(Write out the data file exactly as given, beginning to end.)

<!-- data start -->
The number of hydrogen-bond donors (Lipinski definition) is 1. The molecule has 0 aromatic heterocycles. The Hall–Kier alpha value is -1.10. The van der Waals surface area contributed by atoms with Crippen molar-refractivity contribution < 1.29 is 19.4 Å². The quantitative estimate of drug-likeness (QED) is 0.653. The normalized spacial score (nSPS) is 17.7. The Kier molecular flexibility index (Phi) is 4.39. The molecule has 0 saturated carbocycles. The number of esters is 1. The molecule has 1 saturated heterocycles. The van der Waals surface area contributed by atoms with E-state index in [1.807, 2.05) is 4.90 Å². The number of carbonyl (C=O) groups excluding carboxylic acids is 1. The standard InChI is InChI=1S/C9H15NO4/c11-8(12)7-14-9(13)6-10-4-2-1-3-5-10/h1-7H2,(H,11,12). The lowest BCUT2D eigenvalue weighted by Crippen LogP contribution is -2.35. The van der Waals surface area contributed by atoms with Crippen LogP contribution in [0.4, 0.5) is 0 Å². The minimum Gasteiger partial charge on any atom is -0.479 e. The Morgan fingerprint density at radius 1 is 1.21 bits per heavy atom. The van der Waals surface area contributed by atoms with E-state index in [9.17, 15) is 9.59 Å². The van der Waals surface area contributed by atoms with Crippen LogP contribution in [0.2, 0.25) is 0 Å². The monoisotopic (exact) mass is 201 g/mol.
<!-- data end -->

The number of hydrogen-bond donors (Lipinski definition) is 1. The molecule has 0 aromatic heterocycles. The Hall–Kier alpha value is -1.10. The van der Waals surface area contributed by atoms with Crippen molar-refractivity contribution < 1.29 is 19.4 Å². The quantitative estimate of drug-likeness (QED) is 0.653. The normalized spacial score (nSPS) is 17.7. The Kier molecular flexibility index (Phi) is 4.39. The molecule has 0 saturated carbocycles. The number of esters is 1. The molecule has 1 saturated heterocycles. The van der Waals surface area contributed by atoms with E-state index in [1.807, 2.05) is 4.90 Å². The number of carbonyl (C=O) groups excluding carboxylic acids is 1. The standard InChI is InChI=1S/C9H15NO4/c11-8(12)7-14-9(13)6-10-4-2-1-3-5-10/h1-7H2,(H,11,12). The lowest BCUT2D eigenvalue weighted by Crippen LogP contribution is -2.35. The van der Waals surface area contributed by atoms with Crippen LogP contribution in [0.4, 0.5) is 0 Å². The minimum Gasteiger partial charge on any atom is -0.479 e. The Morgan fingerprint density at radius 1 is 1.21 bits per heavy atom. The van der Waals surface area contributed by atoms with E-state index in [9.17, 15) is 9.59 Å². The van der Waals surface area contributed by atoms with Crippen LogP contribution in [0.2, 0.25) is 0 Å². The monoisotopic (exact) mass is 201 g/mol.